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Avoid unwanted camp critters

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Summer is a perfect time for kids to enjoy the great outdoors. But summer camps can be crawling with critters, some just annoying, others a health hazard. Consumer Reports says there are steps you can take to help ward off unwanted insects and parasites, keeping your campers happy and healthy.

We’ll start with mosquitoes. More than just an itchy annoyance, these bloodsuckers can carry a number of diseases. Among the most common is West Nile virus. Thousands of cases are reported to the Centers for Disease Control and Prevention every year. And ticks can carry a number of diseases, like Rocky Mountain spotted fever and Lyme disease.

Bug repellent is a camp essential. For the best protection against mosquitoes and ticks, CR suggests looking for products that contain 15 to 30 percent deet, which the CDC says is safe for use on children over 2 months old. Even so, children shouldn’t handle insect repellent themselves; adults should apply it to them.

Ticks are a particular danger in grassy or wooded areas. If your campers will be hiking or spending time in tall grass, it’s best to keep them well-covered in long pants, socks, and closed-toed shoes. Go ahead and tuck their pants into their socks. And long sleeves are good.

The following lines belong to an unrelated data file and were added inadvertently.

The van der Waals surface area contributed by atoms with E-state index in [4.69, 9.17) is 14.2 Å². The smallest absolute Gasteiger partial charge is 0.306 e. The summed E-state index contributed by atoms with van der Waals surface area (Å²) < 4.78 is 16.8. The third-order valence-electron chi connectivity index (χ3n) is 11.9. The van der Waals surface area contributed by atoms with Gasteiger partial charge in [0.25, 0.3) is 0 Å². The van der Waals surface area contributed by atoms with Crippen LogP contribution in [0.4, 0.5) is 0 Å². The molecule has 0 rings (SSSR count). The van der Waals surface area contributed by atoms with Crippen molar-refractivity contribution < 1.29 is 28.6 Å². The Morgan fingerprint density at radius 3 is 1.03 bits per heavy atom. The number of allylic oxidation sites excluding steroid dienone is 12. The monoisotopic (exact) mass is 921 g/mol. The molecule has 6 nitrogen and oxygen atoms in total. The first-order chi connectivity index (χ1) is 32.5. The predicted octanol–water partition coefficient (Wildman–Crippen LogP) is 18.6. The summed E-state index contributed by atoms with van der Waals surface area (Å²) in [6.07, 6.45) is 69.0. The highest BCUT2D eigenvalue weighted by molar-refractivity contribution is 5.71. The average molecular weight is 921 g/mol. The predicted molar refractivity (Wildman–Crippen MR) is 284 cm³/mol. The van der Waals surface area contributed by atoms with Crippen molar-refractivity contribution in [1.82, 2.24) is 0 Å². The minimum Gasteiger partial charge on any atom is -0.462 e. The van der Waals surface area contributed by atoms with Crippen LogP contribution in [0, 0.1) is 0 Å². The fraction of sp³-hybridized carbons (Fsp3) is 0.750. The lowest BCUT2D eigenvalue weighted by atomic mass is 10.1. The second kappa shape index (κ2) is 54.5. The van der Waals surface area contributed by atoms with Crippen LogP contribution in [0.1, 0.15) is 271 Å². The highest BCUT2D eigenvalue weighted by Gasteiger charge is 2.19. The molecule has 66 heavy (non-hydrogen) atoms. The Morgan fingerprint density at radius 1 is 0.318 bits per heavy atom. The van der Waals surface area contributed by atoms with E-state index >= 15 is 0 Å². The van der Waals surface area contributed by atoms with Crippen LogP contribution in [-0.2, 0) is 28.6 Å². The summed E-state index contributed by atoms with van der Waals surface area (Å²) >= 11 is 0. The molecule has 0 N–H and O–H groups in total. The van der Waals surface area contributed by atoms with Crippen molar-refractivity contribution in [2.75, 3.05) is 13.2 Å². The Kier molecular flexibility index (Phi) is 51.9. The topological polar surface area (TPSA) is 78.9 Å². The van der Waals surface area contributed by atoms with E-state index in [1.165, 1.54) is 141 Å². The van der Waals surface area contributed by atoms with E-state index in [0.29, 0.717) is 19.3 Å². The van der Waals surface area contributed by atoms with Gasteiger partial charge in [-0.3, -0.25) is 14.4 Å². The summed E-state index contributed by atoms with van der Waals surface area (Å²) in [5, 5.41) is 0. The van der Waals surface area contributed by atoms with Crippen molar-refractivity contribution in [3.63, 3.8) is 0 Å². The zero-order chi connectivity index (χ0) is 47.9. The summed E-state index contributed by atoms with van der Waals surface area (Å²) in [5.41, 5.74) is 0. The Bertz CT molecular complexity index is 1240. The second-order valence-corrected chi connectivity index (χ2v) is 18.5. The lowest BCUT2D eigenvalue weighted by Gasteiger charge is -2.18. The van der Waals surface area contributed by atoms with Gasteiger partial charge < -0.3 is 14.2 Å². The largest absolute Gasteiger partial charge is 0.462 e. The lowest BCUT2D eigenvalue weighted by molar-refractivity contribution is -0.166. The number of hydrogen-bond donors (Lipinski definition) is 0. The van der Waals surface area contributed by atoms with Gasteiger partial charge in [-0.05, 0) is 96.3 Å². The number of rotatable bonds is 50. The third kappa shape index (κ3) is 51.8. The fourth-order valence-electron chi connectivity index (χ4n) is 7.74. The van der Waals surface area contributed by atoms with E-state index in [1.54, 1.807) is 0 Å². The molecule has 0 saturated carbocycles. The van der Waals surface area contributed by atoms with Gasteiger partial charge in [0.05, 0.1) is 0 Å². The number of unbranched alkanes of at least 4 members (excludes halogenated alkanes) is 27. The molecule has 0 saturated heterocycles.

As for natural repellents, CR testing has found they generally offer very little protection.

Another creepy crawly—lice—is mostly spread through head to head contact.

It takes just 3 or 4 seconds for a bug to spread from one person to the next.

Making matters worse, a majority of lice are now resistant to many over the over-the-counter treatments. You’ll have to comb out the nits and bugs, preferably with a metal comb. The tines should be very close. A plastic comb won’t work as well.

And while there are products like shampoos or sprays that manufacturers claim will repel lice, Consumer Reports says to save your money. There’s little evidence they’ll work.

All Consumer Reports material Copyright 2018 Consumer Reports, Inc. ALL RIGHTS RESERVED. Consumer Reports is a not-for-profit organization which accepts no advertising. It has no commercial relationship with any advertiser or sponsor on this site. For more information visit consumerreports.org.

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